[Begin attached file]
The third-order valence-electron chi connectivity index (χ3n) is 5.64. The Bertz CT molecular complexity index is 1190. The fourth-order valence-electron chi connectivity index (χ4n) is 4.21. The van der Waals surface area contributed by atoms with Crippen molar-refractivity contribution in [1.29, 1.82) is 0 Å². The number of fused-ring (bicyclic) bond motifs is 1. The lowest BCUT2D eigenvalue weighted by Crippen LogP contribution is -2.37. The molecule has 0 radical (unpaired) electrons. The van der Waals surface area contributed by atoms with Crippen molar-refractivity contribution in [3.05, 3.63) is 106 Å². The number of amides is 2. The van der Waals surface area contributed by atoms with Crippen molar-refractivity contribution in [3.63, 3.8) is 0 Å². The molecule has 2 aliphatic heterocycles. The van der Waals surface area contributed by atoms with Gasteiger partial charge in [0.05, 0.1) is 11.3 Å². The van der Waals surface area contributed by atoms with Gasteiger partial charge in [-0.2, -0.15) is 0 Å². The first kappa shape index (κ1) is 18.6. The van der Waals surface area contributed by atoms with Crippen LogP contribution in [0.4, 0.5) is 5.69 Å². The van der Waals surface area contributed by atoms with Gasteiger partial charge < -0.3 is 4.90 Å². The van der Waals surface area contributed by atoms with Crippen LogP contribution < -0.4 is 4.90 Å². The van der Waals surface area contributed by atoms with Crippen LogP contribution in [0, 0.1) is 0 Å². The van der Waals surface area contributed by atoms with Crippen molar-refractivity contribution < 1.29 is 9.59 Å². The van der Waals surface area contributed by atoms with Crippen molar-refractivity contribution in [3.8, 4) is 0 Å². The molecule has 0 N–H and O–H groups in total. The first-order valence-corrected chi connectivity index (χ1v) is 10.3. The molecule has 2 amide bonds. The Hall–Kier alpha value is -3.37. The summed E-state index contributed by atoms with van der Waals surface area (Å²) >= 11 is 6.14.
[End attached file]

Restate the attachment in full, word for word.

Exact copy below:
The third-order valence-electron chi connectivity index (χ3n) is 5.64. The Bertz CT molecular complexity index is 1190. The fourth-order valence-electron chi connectivity index (χ4n) is 4.21. The van der Waals surface area contributed by atoms with Crippen molar-refractivity contribution in [1.29, 1.82) is 0 Å². The number of fused-ring (bicyclic) bond motifs is 1. The lowest BCUT2D eigenvalue weighted by Crippen LogP contribution is -2.37. The molecule has 0 radical (unpaired) electrons. The van der Waals surface area contributed by atoms with Crippen molar-refractivity contribution in [3.05, 3.63) is 106 Å². The number of amides is 2. The van der Waals surface area contributed by atoms with Crippen molar-refractivity contribution in [3.63, 3.8) is 0 Å². The molecule has 2 aliphatic heterocycles. The van der Waals surface area contributed by atoms with Gasteiger partial charge in [0.05, 0.1) is 11.3 Å². The van der Waals surface area contributed by atoms with Gasteiger partial charge in [-0.2, -0.15) is 0 Å². The first kappa shape index (κ1) is 18.6. The van der Waals surface area contributed by atoms with Crippen LogP contribution in [0.4, 0.5) is 5.69 Å². The van der Waals surface area contributed by atoms with Gasteiger partial charge < -0.3 is 4.90 Å². The van der Waals surface area contributed by atoms with Crippen LogP contribution < -0.4 is 4.90 Å². The van der Waals surface area contributed by atoms with Crippen LogP contribution in [0, 0.1) is 0 Å². The van der Waals surface area contributed by atoms with Crippen molar-refractivity contribution < 1.29 is 9.59 Å². The van der Waals surface area contributed by atoms with Crippen molar-refractivity contribution in [3.8, 4) is 0 Å². The molecule has 0 N–H and O–H groups in total. The first-order valence-corrected chi connectivity index (χ1v) is 10.3. The molecule has 2 amide bonds. The Hall–Kier alpha value is -3.37. The summed E-state index contributed by atoms with van der Waals surface area (Å²) >= 11 is 6.14.